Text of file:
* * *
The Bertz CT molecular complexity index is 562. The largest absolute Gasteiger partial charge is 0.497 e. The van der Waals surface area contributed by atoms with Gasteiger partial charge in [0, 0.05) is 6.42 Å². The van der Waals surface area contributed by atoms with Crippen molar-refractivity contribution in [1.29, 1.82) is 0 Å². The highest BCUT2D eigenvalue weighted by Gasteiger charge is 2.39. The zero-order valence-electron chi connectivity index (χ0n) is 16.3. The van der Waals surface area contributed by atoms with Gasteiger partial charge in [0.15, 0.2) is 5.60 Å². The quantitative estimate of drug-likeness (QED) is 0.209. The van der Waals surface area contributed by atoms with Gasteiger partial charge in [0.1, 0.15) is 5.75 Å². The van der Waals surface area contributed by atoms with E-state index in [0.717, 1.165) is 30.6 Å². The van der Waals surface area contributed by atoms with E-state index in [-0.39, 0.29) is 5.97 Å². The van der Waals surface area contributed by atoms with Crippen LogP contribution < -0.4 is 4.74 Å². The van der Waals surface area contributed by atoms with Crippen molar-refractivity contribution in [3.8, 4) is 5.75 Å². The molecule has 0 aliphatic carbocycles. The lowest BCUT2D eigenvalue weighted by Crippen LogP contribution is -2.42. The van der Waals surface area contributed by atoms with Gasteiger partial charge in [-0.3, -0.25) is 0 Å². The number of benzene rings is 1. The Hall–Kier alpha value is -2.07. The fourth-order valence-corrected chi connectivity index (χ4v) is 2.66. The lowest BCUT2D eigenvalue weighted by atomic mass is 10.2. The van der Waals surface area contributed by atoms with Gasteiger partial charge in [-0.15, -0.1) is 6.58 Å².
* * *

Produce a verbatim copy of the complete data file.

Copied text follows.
The Bertz CT molecular complexity index is 562. The largest absolute Gasteiger partial charge is 0.497 e. The van der Waals surface area contributed by atoms with Gasteiger partial charge in [0, 0.05) is 6.42 Å². The van der Waals surface area contributed by atoms with Crippen molar-refractivity contribution in [1.29, 1.82) is 0 Å². The highest BCUT2D eigenvalue weighted by Gasteiger charge is 2.39. The zero-order valence-electron chi connectivity index (χ0n) is 16.3. The van der Waals surface area contributed by atoms with Gasteiger partial charge in [0.15, 0.2) is 5.60 Å². The quantitative estimate of drug-likeness (QED) is 0.209. The van der Waals surface area contributed by atoms with Gasteiger partial charge in [0.1, 0.15) is 5.75 Å². The van der Waals surface area contributed by atoms with E-state index in [0.717, 1.165) is 30.6 Å². The van der Waals surface area contributed by atoms with E-state index in [-0.39, 0.29) is 5.97 Å². The van der Waals surface area contributed by atoms with Crippen LogP contribution < -0.4 is 4.74 Å². The van der Waals surface area contributed by atoms with Crippen molar-refractivity contribution in [3.8, 4) is 5.75 Å². The molecule has 0 aliphatic carbocycles. The lowest BCUT2D eigenvalue weighted by Crippen LogP contribution is -2.42. The van der Waals surface area contributed by atoms with Gasteiger partial charge in [-0.3, -0.25) is 0 Å². The number of benzene rings is 1. The Hall–Kier alpha value is -2.07. The fourth-order valence-corrected chi connectivity index (χ4v) is 2.66. The lowest BCUT2D eigenvalue weighted by atomic mass is 10.2. The van der Waals surface area contributed by atoms with Gasteiger partial charge in [-0.15, -0.1) is 6.58 Å².